Can you tell us what will be in our box sooner than Wednesday each week?.
Robin walks the fields daily so she can determine what will be ready to harvest each week – however – due to a sudden temperature spike or drop – no rain or too much rain – intern sicknesses – we are never exactly sure what will actually be in the box until it is packed. And sometimes, there are a few surprises in the box that we didn’t think we would have in adequate quantity for 100 shares – but did. Again, we suggest you plan your food around your share rather than the other way around – begin with what is in your box and then decide what else you want/need to go with it.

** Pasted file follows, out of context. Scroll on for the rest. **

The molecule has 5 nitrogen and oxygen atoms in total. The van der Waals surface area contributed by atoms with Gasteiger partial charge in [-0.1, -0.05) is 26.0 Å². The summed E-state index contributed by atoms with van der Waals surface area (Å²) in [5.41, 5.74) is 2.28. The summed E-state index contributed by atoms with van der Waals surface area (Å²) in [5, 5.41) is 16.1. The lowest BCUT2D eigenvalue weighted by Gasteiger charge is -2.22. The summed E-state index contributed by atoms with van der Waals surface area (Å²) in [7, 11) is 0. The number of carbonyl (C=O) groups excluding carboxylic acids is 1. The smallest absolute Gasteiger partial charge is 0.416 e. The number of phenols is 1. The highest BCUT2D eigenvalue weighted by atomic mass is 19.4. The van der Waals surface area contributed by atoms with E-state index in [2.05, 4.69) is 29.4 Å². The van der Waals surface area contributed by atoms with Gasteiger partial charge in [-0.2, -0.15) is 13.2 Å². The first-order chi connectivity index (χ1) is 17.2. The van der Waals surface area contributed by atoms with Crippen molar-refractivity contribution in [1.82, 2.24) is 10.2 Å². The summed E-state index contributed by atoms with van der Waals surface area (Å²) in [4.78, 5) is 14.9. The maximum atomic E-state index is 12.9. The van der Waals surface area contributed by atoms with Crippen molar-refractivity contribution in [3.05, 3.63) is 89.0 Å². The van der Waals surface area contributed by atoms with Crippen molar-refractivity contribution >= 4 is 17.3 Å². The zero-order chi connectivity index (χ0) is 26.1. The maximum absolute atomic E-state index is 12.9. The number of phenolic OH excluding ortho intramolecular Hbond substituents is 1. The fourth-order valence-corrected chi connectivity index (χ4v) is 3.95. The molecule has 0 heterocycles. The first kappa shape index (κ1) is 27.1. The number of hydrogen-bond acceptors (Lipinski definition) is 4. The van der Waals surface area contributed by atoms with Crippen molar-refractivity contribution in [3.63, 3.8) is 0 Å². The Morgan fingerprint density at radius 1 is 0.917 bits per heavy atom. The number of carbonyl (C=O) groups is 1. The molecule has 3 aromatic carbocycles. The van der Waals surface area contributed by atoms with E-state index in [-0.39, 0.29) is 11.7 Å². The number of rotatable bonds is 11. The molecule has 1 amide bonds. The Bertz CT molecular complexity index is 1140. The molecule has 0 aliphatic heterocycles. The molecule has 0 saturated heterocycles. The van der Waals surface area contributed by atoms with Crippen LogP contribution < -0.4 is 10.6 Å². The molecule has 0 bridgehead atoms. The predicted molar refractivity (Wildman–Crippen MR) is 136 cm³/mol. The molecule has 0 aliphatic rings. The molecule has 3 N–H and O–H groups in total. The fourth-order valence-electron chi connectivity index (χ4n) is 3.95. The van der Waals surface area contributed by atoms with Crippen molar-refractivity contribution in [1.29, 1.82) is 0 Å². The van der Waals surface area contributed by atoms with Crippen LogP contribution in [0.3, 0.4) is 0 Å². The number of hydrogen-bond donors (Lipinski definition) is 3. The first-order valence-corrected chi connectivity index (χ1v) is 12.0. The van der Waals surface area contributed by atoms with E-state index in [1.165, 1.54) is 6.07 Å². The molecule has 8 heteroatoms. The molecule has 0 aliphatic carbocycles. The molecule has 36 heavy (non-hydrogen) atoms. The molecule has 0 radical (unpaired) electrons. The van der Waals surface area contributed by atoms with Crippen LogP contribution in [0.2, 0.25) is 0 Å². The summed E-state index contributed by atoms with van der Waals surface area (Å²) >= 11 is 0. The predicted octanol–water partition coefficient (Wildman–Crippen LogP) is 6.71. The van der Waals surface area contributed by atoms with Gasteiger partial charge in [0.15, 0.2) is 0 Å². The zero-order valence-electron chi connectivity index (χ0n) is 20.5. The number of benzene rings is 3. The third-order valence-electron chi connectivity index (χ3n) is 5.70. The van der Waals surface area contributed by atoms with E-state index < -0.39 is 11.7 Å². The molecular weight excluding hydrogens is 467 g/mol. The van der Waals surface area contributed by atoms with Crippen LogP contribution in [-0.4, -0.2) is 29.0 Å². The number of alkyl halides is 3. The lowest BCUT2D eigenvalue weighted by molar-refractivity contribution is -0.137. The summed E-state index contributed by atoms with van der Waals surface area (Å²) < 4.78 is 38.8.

First of all – you are getting an assortment of summer squash in your share – only one variety is actually zucchini – the long green elite. That said, some varieties such as zephyr (the yellow and green bowling pin) and lita (the grey egg) are meant to be used a bit larger than some folks like their zucchini. There are tons of things you can do with a BIG squash: we like to treat most of them like an acorn squash – just cut it in half and scoop out seeds or in the case of a big pattypan simply cut and scoop out the seed cavity – then fill the cavity with any kind or rice or grain mixture like a pilaf. Before you fill, cut a little off the bottom of the squash so it won’t rock – then put on cookie sheets and bake until the squash is soft to a fork. Delicious. Or you can shred them in your food processor and use in soups or stews or breads. If the skin seems really tough you can peel it first.

Canning Workshop – Tomatoes